2 answers
1k views

Present participles of the verb esse

Inspired by the answers to this question, I want to ask about the different present participles of esse over time and their fate. I am aware that esse is a defective verb that classically does not ...
Sir Cornflakes's user avatar
9 votes
2 answers
302 views

Why does a future passive participle have a sense of necessity?

Let me use an example to clarify: Puer librum legendum habet Very, very literally, this would be: The boy has a book going to be read This has the sense of happening in the future and ...
user avatar
6 votes
2 answers
184 views

Are there generalizations about when relative clauses are used instead of participles?

I'm working through Wheelock's with my sons. In the chapter on participles (Ch. 23, pg. 151 in the 6th revised edition), there is this practice sentence: Illum oratorem in medio senatu iterum ...
adam.baker's user avatar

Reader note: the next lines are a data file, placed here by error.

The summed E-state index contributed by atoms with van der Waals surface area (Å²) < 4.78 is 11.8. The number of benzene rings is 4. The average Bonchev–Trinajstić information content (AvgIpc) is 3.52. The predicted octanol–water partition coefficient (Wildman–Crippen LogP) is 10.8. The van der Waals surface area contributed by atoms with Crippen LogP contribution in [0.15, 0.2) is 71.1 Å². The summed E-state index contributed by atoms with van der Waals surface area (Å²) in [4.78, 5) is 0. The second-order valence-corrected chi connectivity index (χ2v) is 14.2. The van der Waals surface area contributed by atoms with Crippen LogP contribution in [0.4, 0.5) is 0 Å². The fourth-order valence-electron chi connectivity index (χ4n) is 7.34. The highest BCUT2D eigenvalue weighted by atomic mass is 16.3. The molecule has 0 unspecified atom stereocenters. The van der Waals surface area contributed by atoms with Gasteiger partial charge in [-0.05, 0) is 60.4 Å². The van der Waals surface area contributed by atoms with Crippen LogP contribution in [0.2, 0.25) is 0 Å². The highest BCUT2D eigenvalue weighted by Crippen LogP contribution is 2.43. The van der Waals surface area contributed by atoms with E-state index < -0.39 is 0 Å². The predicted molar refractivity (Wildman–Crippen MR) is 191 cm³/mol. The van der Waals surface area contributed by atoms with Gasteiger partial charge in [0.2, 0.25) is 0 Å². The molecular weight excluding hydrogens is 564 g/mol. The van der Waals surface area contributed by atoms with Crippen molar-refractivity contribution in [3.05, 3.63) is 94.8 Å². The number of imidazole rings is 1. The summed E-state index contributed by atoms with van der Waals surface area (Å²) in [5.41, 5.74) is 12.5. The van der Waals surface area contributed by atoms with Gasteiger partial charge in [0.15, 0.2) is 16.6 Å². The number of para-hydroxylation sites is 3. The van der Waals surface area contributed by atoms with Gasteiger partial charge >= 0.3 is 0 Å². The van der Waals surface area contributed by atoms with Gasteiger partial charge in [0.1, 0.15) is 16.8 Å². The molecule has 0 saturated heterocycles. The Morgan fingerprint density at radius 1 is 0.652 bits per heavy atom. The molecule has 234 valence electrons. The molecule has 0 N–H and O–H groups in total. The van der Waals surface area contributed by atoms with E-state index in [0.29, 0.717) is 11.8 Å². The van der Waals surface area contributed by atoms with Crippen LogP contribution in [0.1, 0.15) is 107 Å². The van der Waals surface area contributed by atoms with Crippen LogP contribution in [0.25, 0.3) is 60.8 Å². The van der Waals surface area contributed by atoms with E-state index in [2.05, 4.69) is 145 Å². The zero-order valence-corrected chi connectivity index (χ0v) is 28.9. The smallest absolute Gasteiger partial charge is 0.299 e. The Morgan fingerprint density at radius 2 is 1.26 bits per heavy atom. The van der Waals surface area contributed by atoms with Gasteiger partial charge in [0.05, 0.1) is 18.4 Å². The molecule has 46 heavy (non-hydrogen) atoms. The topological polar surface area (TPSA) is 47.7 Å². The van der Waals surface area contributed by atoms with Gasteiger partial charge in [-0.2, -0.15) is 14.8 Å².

6 votes
2 answers
241 views

When are -ns words used with accusative direct objects?

In English, one common generalization is that "-ing" words only take direct objects when they are verb forms, not when they are true adjectives or true nouns. (There are only a few possible exceptions,...
Asteroides's user avatar
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6 votes
1 answer
150 views

Using perfect participle as perfect active participle

Is perfect participle, in spite of the general notion, used both as perfect passive participle and perfect active participle? Spinoza, Ethics, De Dei, Propositio 15, Scholium: nam omnes qui ...
Ali Nikzad's user avatar
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5 votes
1 answer
602 views

Is there such a thing as the accusativus cum participio (a.c.p)? If not, what is this? (Greek)

This is not a hermeneutics question, but rather, a Greek grammar question inspired by a verse from the Bible. Adverbial clauses are common to English, Ancient Greek, and Latin, and I believe there is ...
ktm5124's user avatar
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5 votes
1 answer
340 views